CIOs indicate IT hiring rebound

A Robert Half Technology survey showed 12 per cent of CIOs plan to hire full-time staff in the second quarter of this year, up marginally from the previous quarter.

“”I’m not going to throw a party here,”” said Stephen

Mill, regional manager for Robert Half Technology in Toronto, but “”we’ve held steady now for four quarters and it hasn’t declined,”” reflecting a normal cycle.

“”It’s busier today than it was at the start of the year. When we look forward to Q2 and Q3 of 2004 particularly, I think we’re going to see an even more vibrant hiring environment.””

For the past few years, in comparison, Robert Half found double-digit percentage of companies anticipated reductions.

The firm’s Information Technology Hiring Index and Skills Report — which also revealed 87 per cent of survey respondents plan to maintain their staff level and one per cent will cut the number of employees — reflected responses from more than 270 chief information officers from Canadian companies employing 100 or more people.

Business expansion continues to be the main reason fuelling IT hires, cited by 45 per cent more CIOs than in last quarter’s survey. In the past, Mill said, weak revenue growth has delayed hiring, forcing companies to resort to “”Band-Aid solutions — you know, tape and string and paper clips to hold existing system-wide, enterprise-wide applications in place.””

For the second consecutive business quarter, networking — which Mill said “”doesn’t sound like it’s the most critical, hard-to-find skill”” — is experiencing the most robust growth, mentioned by 28 per cent. He said networking is likely the most sought-after tech specialty because of the growth of desk-top upgrading.

Internet/intranet development was described as the second most popular job category by 15 per cent of respondents, while help desk/end-user support weighed in at 13 per cent.

Surveying the landscape of technical skills, 77 per cent of CIOs reported they need Microsoft Windows (NT/2000/XP) administrators, 50 per cent said SQL Server administration was lacking and 26 per cent said firewall administration was in scarce supply.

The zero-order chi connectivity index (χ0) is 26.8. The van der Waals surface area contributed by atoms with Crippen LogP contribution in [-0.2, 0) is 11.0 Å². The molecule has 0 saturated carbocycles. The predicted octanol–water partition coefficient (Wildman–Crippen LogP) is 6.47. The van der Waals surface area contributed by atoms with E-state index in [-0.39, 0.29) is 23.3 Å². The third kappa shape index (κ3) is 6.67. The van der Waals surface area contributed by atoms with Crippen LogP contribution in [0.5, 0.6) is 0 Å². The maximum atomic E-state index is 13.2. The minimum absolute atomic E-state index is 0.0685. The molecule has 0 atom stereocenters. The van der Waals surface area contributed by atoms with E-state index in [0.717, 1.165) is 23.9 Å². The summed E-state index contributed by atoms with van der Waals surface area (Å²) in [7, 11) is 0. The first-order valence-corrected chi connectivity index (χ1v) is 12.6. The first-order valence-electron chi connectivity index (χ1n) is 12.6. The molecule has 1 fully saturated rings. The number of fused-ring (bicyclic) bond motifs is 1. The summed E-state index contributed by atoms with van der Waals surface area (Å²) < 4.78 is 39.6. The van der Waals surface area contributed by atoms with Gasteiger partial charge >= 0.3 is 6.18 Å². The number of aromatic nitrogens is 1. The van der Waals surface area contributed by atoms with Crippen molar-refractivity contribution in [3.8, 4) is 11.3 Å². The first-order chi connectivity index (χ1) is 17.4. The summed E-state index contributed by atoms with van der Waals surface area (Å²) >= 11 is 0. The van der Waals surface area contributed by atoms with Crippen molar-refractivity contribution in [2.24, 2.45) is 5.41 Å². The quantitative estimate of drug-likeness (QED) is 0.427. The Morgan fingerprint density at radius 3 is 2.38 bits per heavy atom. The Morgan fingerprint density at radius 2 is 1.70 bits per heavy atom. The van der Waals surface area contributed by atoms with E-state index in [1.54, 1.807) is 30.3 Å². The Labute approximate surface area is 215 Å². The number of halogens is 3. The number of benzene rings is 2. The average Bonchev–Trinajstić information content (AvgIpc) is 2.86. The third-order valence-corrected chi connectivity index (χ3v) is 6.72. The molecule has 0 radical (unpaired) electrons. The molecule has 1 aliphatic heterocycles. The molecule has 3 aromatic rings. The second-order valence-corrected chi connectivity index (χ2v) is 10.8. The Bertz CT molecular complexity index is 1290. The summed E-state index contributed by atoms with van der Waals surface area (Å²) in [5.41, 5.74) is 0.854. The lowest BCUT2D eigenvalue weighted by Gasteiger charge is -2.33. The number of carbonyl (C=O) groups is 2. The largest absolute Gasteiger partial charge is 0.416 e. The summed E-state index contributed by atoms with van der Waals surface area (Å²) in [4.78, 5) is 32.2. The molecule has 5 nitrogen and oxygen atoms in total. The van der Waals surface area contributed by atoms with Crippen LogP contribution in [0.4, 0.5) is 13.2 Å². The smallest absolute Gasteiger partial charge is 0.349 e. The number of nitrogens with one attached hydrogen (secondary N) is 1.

CIOs in the business services and professional services sectors were the most bullish on hiring, with 18 per cent and 17 per cent, respectively, planning to boost staff. Numbers from the business services industry, covering companies like advertising and personnel services, were seven percentage points above the national average for all industries. Professional services companies include engineering and accounting firms.

Part of the hiring optimism of these two sectors, particularly finance firms, stemmed from audit processes that investor rules like Sarbanes-Oxley require, explained Mill. As a result of these laws, companies need the human resources to input and maintain these financial and IT systems.

Headhunter Herbert Hess, president of Hess Associates Executive Search in Toronto, noted more IT hiring activity in natural resource industries like forestry and mining than in sectors like finance.

“”It looks as though the banks — they’re consolidating the back-end processing, and they’re doing a lot of outsourcing,”” Hess said. Retailers are not seeing dramatic growth, but there’s “”definitely an uptick.””

Another trend Hess has observed is a big demand for people with interactive voice response software programming experience — “”not the current generation, but the next generation. I think when some of the users cut back on IT staffing, they may have cut too far when it came to telecommunications. And I think that’s where the rebound is coming from.””

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